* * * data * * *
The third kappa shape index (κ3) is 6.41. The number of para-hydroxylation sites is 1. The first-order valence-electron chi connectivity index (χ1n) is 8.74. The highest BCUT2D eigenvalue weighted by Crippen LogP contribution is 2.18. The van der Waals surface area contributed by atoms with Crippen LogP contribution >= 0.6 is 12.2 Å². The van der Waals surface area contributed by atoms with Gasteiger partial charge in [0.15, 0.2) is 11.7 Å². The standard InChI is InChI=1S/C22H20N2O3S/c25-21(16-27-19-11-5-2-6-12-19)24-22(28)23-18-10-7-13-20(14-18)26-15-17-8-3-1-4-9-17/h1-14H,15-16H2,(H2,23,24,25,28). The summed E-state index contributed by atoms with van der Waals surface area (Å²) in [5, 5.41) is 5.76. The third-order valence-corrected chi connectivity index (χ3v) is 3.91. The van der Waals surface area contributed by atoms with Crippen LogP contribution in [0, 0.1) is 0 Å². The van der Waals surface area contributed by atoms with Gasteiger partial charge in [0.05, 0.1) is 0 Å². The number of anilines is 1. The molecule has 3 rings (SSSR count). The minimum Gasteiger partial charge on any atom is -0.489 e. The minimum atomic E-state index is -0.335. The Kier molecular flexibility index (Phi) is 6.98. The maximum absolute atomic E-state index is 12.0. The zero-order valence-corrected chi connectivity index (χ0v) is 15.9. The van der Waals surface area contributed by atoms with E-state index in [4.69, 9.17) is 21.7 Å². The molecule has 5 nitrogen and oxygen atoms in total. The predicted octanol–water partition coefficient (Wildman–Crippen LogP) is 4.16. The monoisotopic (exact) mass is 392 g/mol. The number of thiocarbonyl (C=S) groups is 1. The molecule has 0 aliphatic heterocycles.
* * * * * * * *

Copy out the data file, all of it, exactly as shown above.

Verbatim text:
The third kappa shape index (κ3) is 6.41. The number of para-hydroxylation sites is 1. The first-order valence-electron chi connectivity index (χ1n) is 8.74. The highest BCUT2D eigenvalue weighted by Crippen LogP contribution is 2.18. The van der Waals surface area contributed by atoms with Crippen LogP contribution >= 0.6 is 12.2 Å². The van der Waals surface area contributed by atoms with Gasteiger partial charge in [0.15, 0.2) is 11.7 Å². The standard InChI is InChI=1S/C22H20N2O3S/c25-21(16-27-19-11-5-2-6-12-19)24-22(28)23-18-10-7-13-20(14-18)26-15-17-8-3-1-4-9-17/h1-14H,15-16H2,(H2,23,24,25,28). The summed E-state index contributed by atoms with van der Waals surface area (Å²) in [5, 5.41) is 5.76. The third-order valence-corrected chi connectivity index (χ3v) is 3.91. The van der Waals surface area contributed by atoms with Crippen LogP contribution in [0, 0.1) is 0 Å². The van der Waals surface area contributed by atoms with Gasteiger partial charge in [0.05, 0.1) is 0 Å². The number of anilines is 1. The molecule has 3 rings (SSSR count). The minimum Gasteiger partial charge on any atom is -0.489 e. The minimum atomic E-state index is -0.335. The Kier molecular flexibility index (Phi) is 6.98. The maximum absolute atomic E-state index is 12.0. The zero-order valence-corrected chi connectivity index (χ0v) is 15.9. The van der Waals surface area contributed by atoms with E-state index in [4.69, 9.17) is 21.7 Å². The molecule has 5 nitrogen and oxygen atoms in total. The predicted octanol–water partition coefficient (Wildman–Crippen LogP) is 4.16. The monoisotopic (exact) mass is 392 g/mol. The number of thiocarbonyl (C=S) groups is 1. The molecule has 0 aliphatic heterocycles.